One movie told in three distinct chapters using a trio of young performers joining forces to portray a single character, linked not by their physical resemblance but by a shared ability to convey the essence of that character’s soul. Add to that an ensemble stuffed full of talented but under-recognized acting vets and a critically acclaimed director coming off a seven-year hiatus, and voila! You have the raw ingredients of Moonlight, a chaotic mix that could just as easily have resulted in fiasco, but has instead garnered six Film Independent Spirit Award nominations: Best Feature, Director, Screenplay, Cinematography, Editing and the Robert Altman Award for ensemble cast.
But long before Barry Jenkins’ moody self-actualization triptych claimed this year’s Robert Altman prize (already awarded) we were already obsessed with the film’s unique approach to casting. And film fans got the chance to dig even deeper on February 1 during the first night of Film Independent’s 2017 Directors Close-Up series. The panel, called “Moonlight: A Stellar Ensemble Piece” and held at West LA’s Landmark Theaters, featured Jenkins, Moonlight casting director Yesi Ramirez and star Naomie Harris in a panel moderated by Boys Don’t Cry director Kimberly Peirce.
Sheepishly, Jenkins admitted that Harris—whose portrayal of Paula, Moonlight protagonist Chiron’s desperate single mother, has earned the native Londoner an Academy Award nomination—was not his first choice for the role. “I didn’t think someone with an English accent could be my mom,” he said of the part, which like much of the screenplay was rooted in the director’s own experience growing up in the Miami housing projects.
But Harris was likewise reluctant to play the crack-addicted Paula. “I’ve always wanted to portray positive images of women in general and black women in particular,” she said. “I actually wanted to play Janelle Monáe’s part. That was the part I related to.”
Jenkins jumped in. “I don’t do positive or negative role models,” he said, insisting his goal was to portray stories with authentic characters.
“What I meant was ‘non-stereotypical’,” clarified Harris. To this, Jenkins theorized that the neglectful, crack-addicted black matriarch was an archetype that loomed far larger in audiences’ imaginations than has actually existed onscreen, stating that he could only think of a few tangible examples of such characters.
But at least there was one person on the panel who never had any doubt about the role, or Harris’s ability to play it. “I’ve loved Naomi’s work from very early in my career,” said Ramirez. “I’ve admired her since [Brett Ratner’s 2004 action comedy] After the Sunset.”
Peirce asked Jenkins about the film’s unconventional structure, noting that Harris was the only actor to reprise their part across all three chapters (Monáe appearing only in first two—“Little” and “Chiron”). Jenkins said that this was the plan from the start. “For me it was the Lynn Ramsay [Ratcatcher, Morvern Callar] school of filmmaking. A mix of trained and untrained actors,” he said.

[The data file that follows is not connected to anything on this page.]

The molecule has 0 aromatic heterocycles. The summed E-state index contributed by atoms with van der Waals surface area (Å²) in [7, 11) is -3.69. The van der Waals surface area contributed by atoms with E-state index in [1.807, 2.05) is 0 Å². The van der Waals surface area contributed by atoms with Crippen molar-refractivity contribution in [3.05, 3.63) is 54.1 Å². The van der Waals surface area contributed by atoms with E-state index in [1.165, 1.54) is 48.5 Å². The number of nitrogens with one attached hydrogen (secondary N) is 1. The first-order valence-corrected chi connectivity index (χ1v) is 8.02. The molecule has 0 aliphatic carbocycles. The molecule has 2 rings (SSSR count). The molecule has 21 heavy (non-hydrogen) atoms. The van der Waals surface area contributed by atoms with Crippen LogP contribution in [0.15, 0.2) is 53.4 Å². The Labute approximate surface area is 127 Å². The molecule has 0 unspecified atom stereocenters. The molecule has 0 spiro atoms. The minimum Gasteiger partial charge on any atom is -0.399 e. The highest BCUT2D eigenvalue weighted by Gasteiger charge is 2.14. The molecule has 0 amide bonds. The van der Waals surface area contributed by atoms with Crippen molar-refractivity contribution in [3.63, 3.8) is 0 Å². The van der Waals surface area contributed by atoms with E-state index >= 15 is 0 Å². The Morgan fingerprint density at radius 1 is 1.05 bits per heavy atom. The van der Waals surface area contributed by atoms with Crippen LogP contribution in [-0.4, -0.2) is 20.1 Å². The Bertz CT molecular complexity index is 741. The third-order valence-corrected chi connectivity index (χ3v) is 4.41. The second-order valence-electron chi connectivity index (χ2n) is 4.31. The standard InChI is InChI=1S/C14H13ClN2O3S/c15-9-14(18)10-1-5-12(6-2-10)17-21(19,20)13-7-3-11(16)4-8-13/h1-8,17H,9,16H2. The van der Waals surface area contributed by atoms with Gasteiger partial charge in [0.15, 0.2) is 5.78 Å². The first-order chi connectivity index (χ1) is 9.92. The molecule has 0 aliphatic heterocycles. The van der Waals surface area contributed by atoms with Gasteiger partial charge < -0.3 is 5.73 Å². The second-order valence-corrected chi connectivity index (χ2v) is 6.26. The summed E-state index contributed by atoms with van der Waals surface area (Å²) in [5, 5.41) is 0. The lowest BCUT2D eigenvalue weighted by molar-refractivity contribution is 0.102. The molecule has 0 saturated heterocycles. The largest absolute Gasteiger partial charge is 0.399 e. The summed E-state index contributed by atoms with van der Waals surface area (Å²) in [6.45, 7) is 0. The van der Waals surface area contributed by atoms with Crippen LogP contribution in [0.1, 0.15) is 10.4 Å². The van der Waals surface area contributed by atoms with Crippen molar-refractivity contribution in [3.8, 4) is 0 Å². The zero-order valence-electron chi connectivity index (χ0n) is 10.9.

But finding those untrained actors wasn’t easy. Luckily, said Ramirez, “I have a legal background, so I love doing research. I did a ton of research online. We were three weeks from production [without a locked cast]—thank god for Google!” The first critical find was Ashton Sanders, who plays teenage Chiron in the film’s middle chapter. “He was giving so much,” she said, “especially his eyes.”
Jharrel Jerome, then a 16-year-old student at LaGuardia High School student soon followed, playing the teenage version of Chiron’s (sort of) BFF “Kevin” opposite Sanders in Chapter Two.
With a chuckle, Jenkins praised Ramirez’s ability to read against actors during the auditioning process—an underrated skill that all casting directors should keep in their back pocket. He claimed to still hear Ramirez’s voice every time André Holland (who plays Kevin in Chapter Three) asks Trevante Rhodes’ grown-up, tough-guy Chiron, “Who is you?” Throwing to the clip in question, the Landmark audience chuckled as Holland delivered the line.
But the biggest challenge the film’s cast and crew faced was its shockingly scant production schedule, which meant that luxuries like “rehearsal” and “proper introductions” went right out the window. “Not a single person in this movie met before they did their first scenes [together],” said Jenkins. Showing a clip from Harris’s centerpiece bottoming-out scene from the film’s second part he noted, remarkably, “Those are [Naomie’s] first four hours of work in Moonlight.”
Even more impressive, Harris filmed her entire part in three days in-between promotional obligations for the James Bond film Spectre. “The biggest thing I wanted to get across is that the brutality [Paula] puts on her son has more to do with her own self-hatred,” she said of her Oscar-nominated performance.
“Making lemonade out of lemons doesn’t even begin to describe it,” said Ramirez of the truncated production schedule. Added Jenkins, “We tried to build our limitations into the method and making of the film.”
Wrapping up, Peirce opened the floor for a brief audience Q&A touching on a variety of topics, from building a sustainable career in the arts to advancements in digital cinematography allowing for more expressive photography of black faces. The evening wrapped, and Jenkins & Co. immediately rushed to a waiting car to be transported to a Moonlight screening in Santa Monica—once more trying to get in as much work as possible in very little time.
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